« Reply #420 on: May 09, 2022, 12:10:51 PM »
...
Where is your reposting of anything to do with the hundreds of riots that burned government buildings and killed people during the Democrat Summer of Love? Where are your repostings of Democrat operatives in the Justice Department who lied about Trump, Russian collusion (except for Hillary), and paid-for intelligence reports that lied about Trump? Why isn't Hillart prosecuted for violation of laws that Comey refused to prosecute because of "lack of intent" for violations that specifically said that intent is not relevant. The submarine snap-shotter spent time behinf bars - Hillary skated.

U suggest we know someone for what he/she is for what they ignore, as much as for what they pass along as truth, which is actually political disinformation.

Plenty of people discussed the riots after the George Floyd murder. Everyone condemned the violence of the looters and provocateurs. People looting the local 7-11 just isn't a lasting news story and concern like the President pointing a mob at the congress and watching joyfully while they erected gallows and sent them away with much love.

Let's send Hillary and Trump to jail for storing classified information incorrectly. Hillary had her under-encrypted email server and Trump had boxes full of materials sitting around Mara Lago. I wouldn't lose sleep about either being hauled before a jury for their actions.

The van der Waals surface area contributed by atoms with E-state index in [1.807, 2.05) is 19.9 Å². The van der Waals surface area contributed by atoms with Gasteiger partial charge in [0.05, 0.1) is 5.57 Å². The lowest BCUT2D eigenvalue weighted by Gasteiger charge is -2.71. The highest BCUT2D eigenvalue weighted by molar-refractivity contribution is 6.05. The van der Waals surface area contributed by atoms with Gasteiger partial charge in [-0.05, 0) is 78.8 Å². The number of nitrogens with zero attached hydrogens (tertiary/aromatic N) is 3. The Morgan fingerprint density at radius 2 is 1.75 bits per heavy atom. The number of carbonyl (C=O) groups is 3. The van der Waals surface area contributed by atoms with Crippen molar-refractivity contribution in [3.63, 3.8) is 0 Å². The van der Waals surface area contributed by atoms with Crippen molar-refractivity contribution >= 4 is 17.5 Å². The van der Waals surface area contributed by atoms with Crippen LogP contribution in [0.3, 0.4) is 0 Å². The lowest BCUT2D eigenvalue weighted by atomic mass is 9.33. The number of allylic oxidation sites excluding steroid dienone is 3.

msquared

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Re: The Jan 6 Commission
« Reply #421 on: May 09, 2022, 12:27:56 PM »
Did I trigger you Wm?  What type of snowflake are you?

wmLambert

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Re: The Jan 6 Commission
« Reply #422 on: May 09, 2022, 12:57:12 PM »
...Let's send Hillary and Trump to jail for storing classified information incorrectly. Hillary had her under-encrypted email server and Trump had boxes full of materials sitting around Mara Lago. I wouldn't lose sleep about either being hauled before a jury for their actions.

Reading the actual laws are important:

UNAUTHORIZED REMOVAL AND RETENTION OF CLASSIFIED DOCUMENTS OR MATERIAL
18 U.S.C. § 1924 Class: A misdemeanor
Possible penalty: imprisonment for 1 year and/or $100,000 fine
"Knowingly removing materials containing classified information of the United States with the intent to retain said info at an unauthorized location without the ability to do so."

GATHERING, TRANSMITTING OR LOSING DEFENSE INFORMATION
18 U.S.C. § 793 Class: Felony